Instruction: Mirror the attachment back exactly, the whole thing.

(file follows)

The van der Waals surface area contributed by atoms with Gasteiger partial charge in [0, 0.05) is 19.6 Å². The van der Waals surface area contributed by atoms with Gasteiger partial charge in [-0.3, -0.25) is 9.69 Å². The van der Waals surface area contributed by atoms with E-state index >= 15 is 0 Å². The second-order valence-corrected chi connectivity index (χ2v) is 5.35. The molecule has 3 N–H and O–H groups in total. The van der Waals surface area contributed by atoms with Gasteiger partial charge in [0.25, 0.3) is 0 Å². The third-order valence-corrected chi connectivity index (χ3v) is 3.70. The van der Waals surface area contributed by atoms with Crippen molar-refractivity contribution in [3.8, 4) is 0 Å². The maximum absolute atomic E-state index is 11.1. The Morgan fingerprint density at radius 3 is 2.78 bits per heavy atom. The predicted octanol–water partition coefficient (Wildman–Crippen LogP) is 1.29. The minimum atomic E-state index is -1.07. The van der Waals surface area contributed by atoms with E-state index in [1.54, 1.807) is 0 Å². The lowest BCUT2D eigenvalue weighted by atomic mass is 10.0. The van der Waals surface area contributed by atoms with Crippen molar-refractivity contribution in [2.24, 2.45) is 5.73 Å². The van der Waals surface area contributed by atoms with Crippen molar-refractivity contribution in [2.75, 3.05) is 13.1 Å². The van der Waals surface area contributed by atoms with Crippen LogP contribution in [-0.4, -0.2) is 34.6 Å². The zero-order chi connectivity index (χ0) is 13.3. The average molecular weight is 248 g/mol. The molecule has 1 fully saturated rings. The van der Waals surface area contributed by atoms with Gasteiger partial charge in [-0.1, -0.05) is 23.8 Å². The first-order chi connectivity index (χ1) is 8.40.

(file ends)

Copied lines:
The van der Waals surface area contributed by atoms with Gasteiger partial charge in [0, 0.05) is 19.6 Å². The van der Waals surface area contributed by atoms with Gasteiger partial charge in [-0.3, -0.25) is 9.69 Å². The van der Waals surface area contributed by atoms with E-state index >= 15 is 0 Å². The second-order valence-corrected chi connectivity index (χ2v) is 5.35. The molecule has 3 N–H and O–H groups in total. The van der Waals surface area contributed by atoms with Gasteiger partial charge in [0.25, 0.3) is 0 Å². The third-order valence-corrected chi connectivity index (χ3v) is 3.70. The van der Waals surface area contributed by atoms with Crippen molar-refractivity contribution in [3.8, 4) is 0 Å². The maximum absolute atomic E-state index is 11.1. The Morgan fingerprint density at radius 3 is 2.78 bits per heavy atom. The predicted octanol–water partition coefficient (Wildman–Crippen LogP) is 1.29. The minimum atomic E-state index is -1.07. The van der Waals surface area contributed by atoms with E-state index in [1.54, 1.807) is 0 Å². The lowest BCUT2D eigenvalue weighted by atomic mass is 10.0. The van der Waals surface area contributed by atoms with Crippen molar-refractivity contribution in [2.24, 2.45) is 5.73 Å². The van der Waals surface area contributed by atoms with Crippen molar-refractivity contribution in [2.75, 3.05) is 13.1 Å². The van der Waals surface area contributed by atoms with Crippen LogP contribution in [-0.4, -0.2) is 34.6 Å². The zero-order chi connectivity index (χ0) is 13.3. The average molecular weight is 248 g/mol. The molecule has 1 fully saturated rings. The van der Waals surface area contributed by atoms with Gasteiger partial charge in [-0.1, -0.05) is 23.8 Å². The first-order chi connectivity index (χ1) is 8.40.